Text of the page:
If you are anything like me, I look at the back of my PC and am intimidated to even guess what the purpose for all those cables are. I rarely dare to go behind my computer and try to figure out how each one does what it needs to do. There are blue ones and black ones, short ones and long ones, thin ones and wide ones. I have my speaker cables, monitor, keyboard and mouse cables. I understand those but what about all the other ones? How are they able to work soA�seamlesslyA�when I turn on the computer and yet look so chaotic behind it? The computer cabling that is the most confusing for me is the ones to make the Ethernet work. How can one (fairly small) cable connect a whole home network to use the Internet? Even more fascinating, is its ability to create a whole office network.A�
What is the Ethernet? The Ethernet builds LANs (local area networks) into a network. Designed in 1973 by Bob Metcalfe, Ethernet requires at least two computers to be networked and an Ethernet cable to connect the two of them. This is where the notorious Cat 5 and Cat5e computer cabling comes into play.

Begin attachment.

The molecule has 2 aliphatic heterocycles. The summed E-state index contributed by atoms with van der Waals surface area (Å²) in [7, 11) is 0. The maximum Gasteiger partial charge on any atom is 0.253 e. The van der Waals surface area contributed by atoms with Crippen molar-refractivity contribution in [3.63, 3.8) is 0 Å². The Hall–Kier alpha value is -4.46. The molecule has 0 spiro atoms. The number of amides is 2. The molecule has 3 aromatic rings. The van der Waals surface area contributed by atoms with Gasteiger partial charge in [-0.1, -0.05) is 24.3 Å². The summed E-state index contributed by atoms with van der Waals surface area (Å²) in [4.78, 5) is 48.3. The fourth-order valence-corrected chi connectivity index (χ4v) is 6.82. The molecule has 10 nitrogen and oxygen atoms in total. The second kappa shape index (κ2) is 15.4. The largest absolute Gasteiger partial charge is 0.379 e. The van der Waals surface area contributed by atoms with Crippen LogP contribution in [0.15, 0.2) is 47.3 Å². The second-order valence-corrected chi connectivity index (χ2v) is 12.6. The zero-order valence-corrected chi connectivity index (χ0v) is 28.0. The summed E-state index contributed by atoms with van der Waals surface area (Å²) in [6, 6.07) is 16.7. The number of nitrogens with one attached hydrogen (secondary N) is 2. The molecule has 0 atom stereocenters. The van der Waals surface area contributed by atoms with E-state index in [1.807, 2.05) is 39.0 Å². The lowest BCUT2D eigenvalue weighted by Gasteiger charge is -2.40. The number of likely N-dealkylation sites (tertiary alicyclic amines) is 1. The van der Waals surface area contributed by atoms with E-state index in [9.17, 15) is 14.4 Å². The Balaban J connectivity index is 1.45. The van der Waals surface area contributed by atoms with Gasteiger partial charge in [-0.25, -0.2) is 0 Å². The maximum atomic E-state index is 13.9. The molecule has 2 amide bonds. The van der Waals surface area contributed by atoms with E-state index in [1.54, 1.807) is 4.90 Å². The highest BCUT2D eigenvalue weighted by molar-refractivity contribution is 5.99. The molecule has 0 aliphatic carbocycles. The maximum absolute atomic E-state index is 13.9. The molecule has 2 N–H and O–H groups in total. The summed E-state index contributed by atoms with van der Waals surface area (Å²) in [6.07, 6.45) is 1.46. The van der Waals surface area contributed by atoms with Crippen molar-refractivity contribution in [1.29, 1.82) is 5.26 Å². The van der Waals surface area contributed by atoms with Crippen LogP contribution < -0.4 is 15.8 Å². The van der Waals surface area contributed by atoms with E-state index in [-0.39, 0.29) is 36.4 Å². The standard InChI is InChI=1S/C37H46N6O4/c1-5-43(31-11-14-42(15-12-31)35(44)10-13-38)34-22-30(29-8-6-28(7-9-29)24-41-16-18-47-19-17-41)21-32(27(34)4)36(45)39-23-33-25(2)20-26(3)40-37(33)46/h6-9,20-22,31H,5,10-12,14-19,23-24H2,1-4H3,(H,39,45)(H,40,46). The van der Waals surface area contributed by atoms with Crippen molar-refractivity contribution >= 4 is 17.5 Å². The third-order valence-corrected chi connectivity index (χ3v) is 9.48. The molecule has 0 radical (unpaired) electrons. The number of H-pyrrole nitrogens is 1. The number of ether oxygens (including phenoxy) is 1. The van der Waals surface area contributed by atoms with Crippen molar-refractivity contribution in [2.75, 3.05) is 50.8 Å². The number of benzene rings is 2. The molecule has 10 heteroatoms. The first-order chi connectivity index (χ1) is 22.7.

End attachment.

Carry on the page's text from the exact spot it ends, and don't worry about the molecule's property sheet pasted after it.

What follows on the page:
Category 5 cabling (now superseded by the Cat5e cable) consists of twenty-four twisted copper wire pairs and is unshielded. Cat 5 cables are not only used as computer cabling, they are used for things such as ATMs and also for video. It is easy to spot a Cat 5 cables as they are typically blue and if there is ever any confusion as what it is, Cat 5 cables will have the term 'Cat 5' typed in white on the cable itself. The sole purpose of these cables is to transfer high speed information from the computers in a network. To do so, these computers need to be equipped with a network interface card (NIC). In addition, they need to have some sort of network hub to direct all the information. When it comes to computer cabling, Cat 5 cables are highways for information to travel and the ultimate destination is your computer.